When Napolitano left office to become the Secretary of Homeland Security, Republican Jan Brewer inherited the top post, becoming Arizona’s third consecutive female governor. Brewer’s candidacy for reelection in 2010 was initially met with skepticism and a host of potential primary challengers – until she proved her toughness to many Arizonans by signing controversial immigration bill SR 1070 (which Palin heartily endorsed). With one swoop of the pen, she cleared the field for her reelection in 2010, a prospect that had once seemed remote. Assuming she finishes out her term in 2015, women will have occupied the governor’s seat for at least 17 consecutive years.
Arizona women have prevailed not only in the offices of the executive branch. In 1965, Arizona’s Lorna Lockwood became the first woman in the nation to serve as Chief Justice of a state supreme court. When Sandra Day O’Connor graduated from Stanford Law School in 1952, she found the doors of private law practices closed to her because of her gender, yet she was welcomed in each branch of Arizona government. She served as assistant attorney general, became the nation’s first female majority leader in the Arizona state senate, and then was appointed a state appeals court judge. It was no coincidence that when President Reagan searched for a conservative woman qualified for the Supreme Court, he found one in Arizona.
Yet despite the success of female politicians in Arizona, the state has never elected a female senator, which poses an intriguing possibility for Palin. Sen. Jon Kyl’s seat is open in 2012 and Sen. John McCain will be 80 when his current term ends in 2016. Arizona offers Palin a clearer path to the U.S. Senate than any state in the country.
Even on purely geographic grounds, a home in Arizona would provide an ideal base. Whether or not all politics is local, presidential politics tends to be regional. In the modern Republican Party, the southwest is the key region. Six of the eight Republican presidential nominees over the last fifty years have come from the area between Texas and Southern California. No current Republican presidential aspirant can claim the Southwest as his or her home turf.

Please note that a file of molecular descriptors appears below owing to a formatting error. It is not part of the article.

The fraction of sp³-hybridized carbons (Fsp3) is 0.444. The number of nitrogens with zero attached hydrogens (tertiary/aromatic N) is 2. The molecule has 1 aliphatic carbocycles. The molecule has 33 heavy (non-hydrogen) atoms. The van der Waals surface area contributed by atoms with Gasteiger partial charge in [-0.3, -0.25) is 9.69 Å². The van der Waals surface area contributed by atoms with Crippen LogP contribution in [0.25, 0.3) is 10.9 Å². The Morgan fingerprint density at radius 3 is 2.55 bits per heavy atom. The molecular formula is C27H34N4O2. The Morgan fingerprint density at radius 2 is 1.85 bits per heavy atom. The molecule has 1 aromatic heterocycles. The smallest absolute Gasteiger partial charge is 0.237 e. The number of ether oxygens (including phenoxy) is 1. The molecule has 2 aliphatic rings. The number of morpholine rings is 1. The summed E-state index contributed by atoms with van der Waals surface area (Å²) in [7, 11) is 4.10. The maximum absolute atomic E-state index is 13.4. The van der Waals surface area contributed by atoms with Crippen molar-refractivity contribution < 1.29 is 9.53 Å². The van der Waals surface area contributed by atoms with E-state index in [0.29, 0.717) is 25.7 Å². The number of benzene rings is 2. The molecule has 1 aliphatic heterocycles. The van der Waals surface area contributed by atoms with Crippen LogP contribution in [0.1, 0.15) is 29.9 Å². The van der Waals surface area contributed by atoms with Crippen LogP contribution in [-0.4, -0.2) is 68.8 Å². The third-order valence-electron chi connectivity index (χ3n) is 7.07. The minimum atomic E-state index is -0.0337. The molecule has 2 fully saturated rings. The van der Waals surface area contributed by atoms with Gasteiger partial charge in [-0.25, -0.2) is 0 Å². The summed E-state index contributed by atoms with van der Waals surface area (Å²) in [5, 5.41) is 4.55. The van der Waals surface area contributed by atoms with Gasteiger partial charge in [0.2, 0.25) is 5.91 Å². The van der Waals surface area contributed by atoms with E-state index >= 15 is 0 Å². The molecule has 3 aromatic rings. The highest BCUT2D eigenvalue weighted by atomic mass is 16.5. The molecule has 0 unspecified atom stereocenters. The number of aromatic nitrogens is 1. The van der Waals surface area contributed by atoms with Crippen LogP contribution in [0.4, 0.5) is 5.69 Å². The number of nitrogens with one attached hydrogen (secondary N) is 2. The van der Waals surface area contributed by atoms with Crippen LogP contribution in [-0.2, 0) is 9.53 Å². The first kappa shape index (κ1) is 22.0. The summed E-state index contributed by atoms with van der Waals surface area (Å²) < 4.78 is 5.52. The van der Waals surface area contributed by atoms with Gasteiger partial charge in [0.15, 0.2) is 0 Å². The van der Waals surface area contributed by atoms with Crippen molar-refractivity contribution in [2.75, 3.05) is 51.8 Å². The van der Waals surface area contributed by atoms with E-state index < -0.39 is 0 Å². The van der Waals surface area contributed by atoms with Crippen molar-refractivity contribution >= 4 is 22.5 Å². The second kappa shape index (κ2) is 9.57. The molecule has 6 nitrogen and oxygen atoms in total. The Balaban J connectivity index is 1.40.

So Palin’s new home will shift her base of national support from the edge of the nation to a focal point of Republican political power. It puts her within easy striking distance of the wealth of California and Texas. She can draw on a ready supply of local donors in the rapidly growing Phoenix area, many of whom already see her as the better half of the 2008 McCain-Palin ticket. And she can do it all in a state where many voters share her political values and have a track record of backing strong female leaders.
In trading the 49th state for the 48th, she can make all these gains without sacrificing her Mama Grizzly brand, trading one set of frontier imagery for another. Whatever her future political goals, Arizona is the place for Sarah Palin.
Jason LaBau, the Hearst Postdoctoral Fellow at the Huntington-USC Institute on California and the West, is currently writing Phoenix Rising: Arizona and the Enduring Divisions of Modern Conservatism.
*Photo courtesy of eskimojoe.